The schedule for completion of the entire project is driven by the desire to have a prototype vehicle(s) available for testing in winter snow removal operations during the winter of 1996–1997. In order to meet that schedule, the research team, which will include the private sector partners, the original consortium states, and additional consortium state who participate, will have to evaluate the technical requirements and assemble the prototype vehicle(s). At this time it would appear that this is a justifiable schedule. After the prototype vehicle(s) has been in operation under normal winter snow and ice operations it will be evaluated for performance and modified as needed. The fleet evaluation of 30 vehicles will occur after the prototype evaluations have been completed. The schedule for the 30 new vehicles will need to coincide with the purchasing schedule of the participating DOTs. At this time it appears feasible to provide these production vehicles for the winter of 1997–1998. Many factors will influence this schedule, but the continued emphasis of the research team to keep the project on schedule will do much to accomplish this research project in a timely manner.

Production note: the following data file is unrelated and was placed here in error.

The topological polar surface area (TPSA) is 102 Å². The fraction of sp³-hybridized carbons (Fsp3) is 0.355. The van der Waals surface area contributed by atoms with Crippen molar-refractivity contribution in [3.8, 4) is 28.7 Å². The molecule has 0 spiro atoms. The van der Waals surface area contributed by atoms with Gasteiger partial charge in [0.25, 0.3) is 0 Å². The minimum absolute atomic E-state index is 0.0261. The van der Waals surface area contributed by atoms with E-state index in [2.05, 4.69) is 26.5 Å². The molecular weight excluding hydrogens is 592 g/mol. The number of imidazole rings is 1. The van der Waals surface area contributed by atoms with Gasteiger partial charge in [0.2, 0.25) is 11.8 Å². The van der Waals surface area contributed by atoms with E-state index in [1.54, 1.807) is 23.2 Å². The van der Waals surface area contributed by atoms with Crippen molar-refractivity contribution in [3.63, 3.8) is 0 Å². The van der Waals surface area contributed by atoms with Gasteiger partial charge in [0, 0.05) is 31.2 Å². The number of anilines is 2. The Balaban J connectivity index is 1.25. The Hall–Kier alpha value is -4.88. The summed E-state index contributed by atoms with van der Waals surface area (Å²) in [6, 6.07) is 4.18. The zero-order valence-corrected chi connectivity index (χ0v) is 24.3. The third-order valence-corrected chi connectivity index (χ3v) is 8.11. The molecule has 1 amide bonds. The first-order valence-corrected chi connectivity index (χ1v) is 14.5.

CTRE is an Iowa State University center, administered by the Institute for Transportation.

Address: 2711 S. Loop Drive, Suite 4700, Ames, IA 50010-8664

Phone: 515-294-8103
FAX: 515-294-0467

Website: www.ctre.iastate.edu/